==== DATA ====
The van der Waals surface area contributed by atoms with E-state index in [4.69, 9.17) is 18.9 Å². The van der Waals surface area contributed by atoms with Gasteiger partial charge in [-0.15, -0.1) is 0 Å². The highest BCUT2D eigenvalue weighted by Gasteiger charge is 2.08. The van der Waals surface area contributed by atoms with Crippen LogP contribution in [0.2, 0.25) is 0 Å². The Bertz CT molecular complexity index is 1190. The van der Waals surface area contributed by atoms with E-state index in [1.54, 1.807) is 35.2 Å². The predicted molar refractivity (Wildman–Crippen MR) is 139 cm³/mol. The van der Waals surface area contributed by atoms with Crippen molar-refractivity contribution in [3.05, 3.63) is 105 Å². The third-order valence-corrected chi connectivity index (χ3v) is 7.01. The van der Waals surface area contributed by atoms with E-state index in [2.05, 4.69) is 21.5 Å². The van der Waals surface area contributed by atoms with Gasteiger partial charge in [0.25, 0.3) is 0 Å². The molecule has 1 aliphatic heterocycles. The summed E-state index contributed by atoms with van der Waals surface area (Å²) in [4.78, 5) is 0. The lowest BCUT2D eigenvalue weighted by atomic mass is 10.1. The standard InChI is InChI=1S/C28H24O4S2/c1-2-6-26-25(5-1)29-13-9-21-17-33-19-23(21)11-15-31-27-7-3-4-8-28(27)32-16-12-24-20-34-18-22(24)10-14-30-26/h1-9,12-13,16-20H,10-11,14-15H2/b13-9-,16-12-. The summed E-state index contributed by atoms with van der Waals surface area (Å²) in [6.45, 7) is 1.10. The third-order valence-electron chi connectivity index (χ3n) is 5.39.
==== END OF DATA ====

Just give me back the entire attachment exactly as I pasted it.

The van der Waals surface area contributed by atoms with E-state index in [4.69, 9.17) is 18.9 Å². The van der Waals surface area contributed by atoms with Gasteiger partial charge in [-0.15, -0.1) is 0 Å². The highest BCUT2D eigenvalue weighted by Gasteiger charge is 2.08. The van der Waals surface area contributed by atoms with Crippen LogP contribution in [0.2, 0.25) is 0 Å². The Bertz CT molecular complexity index is 1190. The van der Waals surface area contributed by atoms with E-state index in [1.54, 1.807) is 35.2 Å². The predicted molar refractivity (Wildman–Crippen MR) is 139 cm³/mol. The van der Waals surface area contributed by atoms with Crippen molar-refractivity contribution in [3.05, 3.63) is 105 Å². The third-order valence-corrected chi connectivity index (χ3v) is 7.01. The van der Waals surface area contributed by atoms with E-state index in [2.05, 4.69) is 21.5 Å². The van der Waals surface area contributed by atoms with Gasteiger partial charge in [0.25, 0.3) is 0 Å². The molecule has 1 aliphatic heterocycles. The summed E-state index contributed by atoms with van der Waals surface area (Å²) in [4.78, 5) is 0. The lowest BCUT2D eigenvalue weighted by atomic mass is 10.1. The standard InChI is InChI=1S/C28H24O4S2/c1-2-6-26-25(5-1)29-13-9-21-17-33-19-23(21)11-15-31-27-7-3-4-8-28(27)32-16-12-24-20-34-18-22(24)10-14-30-26/h1-9,12-13,16-20H,10-11,14-15H2/b13-9-,16-12-. The summed E-state index contributed by atoms with van der Waals surface area (Å²) in [6.45, 7) is 1.10. The third-order valence-electron chi connectivity index (χ3n) is 5.39.